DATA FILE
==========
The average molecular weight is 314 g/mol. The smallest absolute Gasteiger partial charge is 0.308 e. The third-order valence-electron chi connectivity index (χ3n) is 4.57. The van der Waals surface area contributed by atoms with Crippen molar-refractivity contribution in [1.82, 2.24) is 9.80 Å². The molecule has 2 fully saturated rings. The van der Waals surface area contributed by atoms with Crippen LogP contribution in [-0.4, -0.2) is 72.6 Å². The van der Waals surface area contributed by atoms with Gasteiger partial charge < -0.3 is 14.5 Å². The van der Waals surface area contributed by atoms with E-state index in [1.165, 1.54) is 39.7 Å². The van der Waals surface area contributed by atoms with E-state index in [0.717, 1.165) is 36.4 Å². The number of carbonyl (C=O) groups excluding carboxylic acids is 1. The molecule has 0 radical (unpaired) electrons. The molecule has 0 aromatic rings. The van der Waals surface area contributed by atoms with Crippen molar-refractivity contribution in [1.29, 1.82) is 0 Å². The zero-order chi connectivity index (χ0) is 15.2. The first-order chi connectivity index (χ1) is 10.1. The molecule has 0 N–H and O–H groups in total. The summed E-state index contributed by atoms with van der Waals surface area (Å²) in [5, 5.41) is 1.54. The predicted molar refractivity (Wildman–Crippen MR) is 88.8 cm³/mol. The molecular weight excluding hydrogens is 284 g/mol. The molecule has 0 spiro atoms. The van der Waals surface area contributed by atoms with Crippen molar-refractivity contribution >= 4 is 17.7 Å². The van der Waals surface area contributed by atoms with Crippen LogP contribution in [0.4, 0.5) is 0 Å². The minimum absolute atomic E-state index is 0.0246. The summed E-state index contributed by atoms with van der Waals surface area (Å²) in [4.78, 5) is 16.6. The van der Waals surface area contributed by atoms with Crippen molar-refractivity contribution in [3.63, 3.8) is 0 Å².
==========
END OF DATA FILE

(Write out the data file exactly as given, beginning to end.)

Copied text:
The average molecular weight is 314 g/mol. The smallest absolute Gasteiger partial charge is 0.308 e. The third-order valence-electron chi connectivity index (χ3n) is 4.57. The van der Waals surface area contributed by atoms with Crippen molar-refractivity contribution in [1.82, 2.24) is 9.80 Å². The molecule has 2 fully saturated rings. The van der Waals surface area contributed by atoms with Crippen LogP contribution in [-0.4, -0.2) is 72.6 Å². The van der Waals surface area contributed by atoms with Gasteiger partial charge < -0.3 is 14.5 Å². The van der Waals surface area contributed by atoms with E-state index in [1.165, 1.54) is 39.7 Å². The van der Waals surface area contributed by atoms with E-state index in [0.717, 1.165) is 36.4 Å². The number of carbonyl (C=O) groups excluding carboxylic acids is 1. The molecule has 0 radical (unpaired) electrons. The molecule has 0 aromatic rings. The van der Waals surface area contributed by atoms with Crippen molar-refractivity contribution in [1.29, 1.82) is 0 Å². The zero-order chi connectivity index (χ0) is 15.2. The first-order chi connectivity index (χ1) is 10.1. The molecule has 0 N–H and O–H groups in total. The summed E-state index contributed by atoms with van der Waals surface area (Å²) in [5, 5.41) is 1.54. The predicted molar refractivity (Wildman–Crippen MR) is 88.8 cm³/mol. The molecular weight excluding hydrogens is 284 g/mol. The molecule has 0 spiro atoms. The van der Waals surface area contributed by atoms with Crippen molar-refractivity contribution >= 4 is 17.7 Å². The van der Waals surface area contributed by atoms with Crippen LogP contribution in [0.4, 0.5) is 0 Å². The minimum absolute atomic E-state index is 0.0246. The summed E-state index contributed by atoms with van der Waals surface area (Å²) in [4.78, 5) is 16.6. The van der Waals surface area contributed by atoms with Crippen molar-refractivity contribution in [3.63, 3.8) is 0 Å².